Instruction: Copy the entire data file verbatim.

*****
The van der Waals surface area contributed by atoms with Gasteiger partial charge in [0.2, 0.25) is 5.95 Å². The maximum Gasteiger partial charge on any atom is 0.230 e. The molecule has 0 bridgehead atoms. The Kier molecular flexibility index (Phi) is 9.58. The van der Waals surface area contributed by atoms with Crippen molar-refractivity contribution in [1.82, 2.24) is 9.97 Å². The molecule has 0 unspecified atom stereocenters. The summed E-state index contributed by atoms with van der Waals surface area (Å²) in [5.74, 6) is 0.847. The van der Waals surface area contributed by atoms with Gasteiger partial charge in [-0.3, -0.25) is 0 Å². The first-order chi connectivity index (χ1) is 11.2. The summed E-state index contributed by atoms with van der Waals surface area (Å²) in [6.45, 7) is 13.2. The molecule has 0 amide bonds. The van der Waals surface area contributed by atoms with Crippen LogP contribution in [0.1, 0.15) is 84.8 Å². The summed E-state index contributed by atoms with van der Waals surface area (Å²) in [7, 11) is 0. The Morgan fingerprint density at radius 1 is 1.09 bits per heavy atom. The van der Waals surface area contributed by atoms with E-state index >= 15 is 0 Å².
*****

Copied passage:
The van der Waals surface area contributed by atoms with Gasteiger partial charge in [0.2, 0.25) is 5.95 Å². The maximum Gasteiger partial charge on any atom is 0.230 e. The molecule has 0 bridgehead atoms. The Kier molecular flexibility index (Phi) is 9.58. The van der Waals surface area contributed by atoms with Crippen molar-refractivity contribution in [1.82, 2.24) is 9.97 Å². The molecule has 0 unspecified atom stereocenters. The summed E-state index contributed by atoms with van der Waals surface area (Å²) in [5.74, 6) is 0.847. The van der Waals surface area contributed by atoms with Gasteiger partial charge in [-0.3, -0.25) is 0 Å². The first-order chi connectivity index (χ1) is 11.2. The summed E-state index contributed by atoms with van der Waals surface area (Å²) in [6.45, 7) is 13.2. The molecule has 0 amide bonds. The van der Waals surface area contributed by atoms with Crippen LogP contribution in [0.1, 0.15) is 84.8 Å². The summed E-state index contributed by atoms with van der Waals surface area (Å²) in [7, 11) is 0. The Morgan fingerprint density at radius 1 is 1.09 bits per heavy atom. The van der Waals surface area contributed by atoms with E-state index >= 15 is 0 Å².